Back to Top | Article Outline

PATHOLOGY

Histopathological abnormalities on muscle biopsy, so far reported, include increased number of fat droplets in type-I muscle fibres, ultrastructural abnormalities of mitochondria and reduced activity of respiratory chain complexes III (cytochrome c1 + c, cytochrome b) and IV (cytochrome aa3) [17]. Neutrophil bone marrow cells show membrane-bound vacuoles [17]. By electron microscopic tomography of lymphoblasts from patients with Barth syndrome, it has been shown that mitochondrial size is more variable than in controls, and that the mitochondrial volume per cell is increased due to clustering of fragmented mitochondria inside nuclear invaginations [18]. Mitochondria of lymphoblasts from patients with Barth syndrome showed reduced cristae density, reduced cristae alignment and heterogenous cristae distribution [18]. Three-dimensional reconstrucion of mitochondria from patients with Barth syndrome showed areas of adhesion of opposing inner membranes, resulting in obliteration of the inter-cristae space [18]. Extensions of adhesion zones were short or extended, resulting in sheets of collapsed cristae, which are packaged as multiple concentric layers [18]. There may be also tubular structures, which most likely also derive from adhesion zones [18].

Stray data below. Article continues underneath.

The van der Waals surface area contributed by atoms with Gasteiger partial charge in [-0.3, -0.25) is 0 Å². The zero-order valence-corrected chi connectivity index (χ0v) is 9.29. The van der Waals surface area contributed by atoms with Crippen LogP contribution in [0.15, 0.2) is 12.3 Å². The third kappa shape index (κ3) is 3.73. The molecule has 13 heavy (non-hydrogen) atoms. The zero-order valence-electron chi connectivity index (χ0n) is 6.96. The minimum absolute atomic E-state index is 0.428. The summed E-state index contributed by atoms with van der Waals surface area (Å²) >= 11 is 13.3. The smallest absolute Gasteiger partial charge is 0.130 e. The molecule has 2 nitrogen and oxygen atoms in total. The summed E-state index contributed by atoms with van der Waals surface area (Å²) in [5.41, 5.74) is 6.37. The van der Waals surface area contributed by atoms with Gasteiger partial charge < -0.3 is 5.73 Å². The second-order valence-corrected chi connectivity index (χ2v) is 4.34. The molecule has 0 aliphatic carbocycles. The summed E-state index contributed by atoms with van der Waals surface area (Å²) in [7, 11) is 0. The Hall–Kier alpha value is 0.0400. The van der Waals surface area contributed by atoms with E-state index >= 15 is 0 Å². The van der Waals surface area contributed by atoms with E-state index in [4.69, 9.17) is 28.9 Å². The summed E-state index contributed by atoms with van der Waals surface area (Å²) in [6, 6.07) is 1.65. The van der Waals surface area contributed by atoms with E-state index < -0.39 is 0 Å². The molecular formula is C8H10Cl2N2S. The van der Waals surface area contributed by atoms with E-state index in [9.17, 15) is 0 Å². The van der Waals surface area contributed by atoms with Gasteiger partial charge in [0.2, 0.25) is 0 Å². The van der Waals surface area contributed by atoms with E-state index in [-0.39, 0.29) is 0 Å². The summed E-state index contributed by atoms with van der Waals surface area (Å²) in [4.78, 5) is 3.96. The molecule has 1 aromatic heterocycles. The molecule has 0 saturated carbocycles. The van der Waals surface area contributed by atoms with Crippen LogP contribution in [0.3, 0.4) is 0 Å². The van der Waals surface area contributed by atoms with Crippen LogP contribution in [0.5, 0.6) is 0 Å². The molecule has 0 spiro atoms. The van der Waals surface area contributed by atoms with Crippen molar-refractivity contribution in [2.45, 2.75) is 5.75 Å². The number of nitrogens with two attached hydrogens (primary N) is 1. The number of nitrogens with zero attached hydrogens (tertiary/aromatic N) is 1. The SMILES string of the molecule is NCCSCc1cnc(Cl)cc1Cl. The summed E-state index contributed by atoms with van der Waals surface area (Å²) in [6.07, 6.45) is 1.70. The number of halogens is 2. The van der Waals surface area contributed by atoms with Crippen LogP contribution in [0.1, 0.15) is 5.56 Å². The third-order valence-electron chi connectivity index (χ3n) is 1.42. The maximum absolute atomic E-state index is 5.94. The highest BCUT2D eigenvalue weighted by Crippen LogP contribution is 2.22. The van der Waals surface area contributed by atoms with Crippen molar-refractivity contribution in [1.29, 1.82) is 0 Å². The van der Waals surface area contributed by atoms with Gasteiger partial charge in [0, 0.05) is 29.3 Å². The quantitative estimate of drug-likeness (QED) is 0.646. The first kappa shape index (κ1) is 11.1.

Back to Top | Article Outline

DIAGNOSIS

Diagnosing Barth syndrome relies on the history, clinical presentation, blood tests, cardiologic investigations, electromyography, muscle biopsy and the confirmation of a TAZ mutation in blood lymphocytes. The family history may be positive for a paediatric male death of unknown cause [3]. Blood tests may show decreased levels of cardiolipin [19], particularly tetra-linoleoyl cardiolipin [5]. The monolysocardiolipin:cardiolipin ratio can be reliably measured in blood spots as a screening method for Barth syndrome in neonates [20]. Recently, a confirmatory tetra-linoleoyl cardiolipin high-pressure liquid chromatography–tandem mass spectrometry blood test has become available to confirm 3-methylglutaconic aciduria [3]. The most reliable biochemical marker for diagnosing Barth syndrome is 3-methylglutaconic aciduria [3]. Early diagnosis is essential because it improves survival of patients with Barth syndrome [3].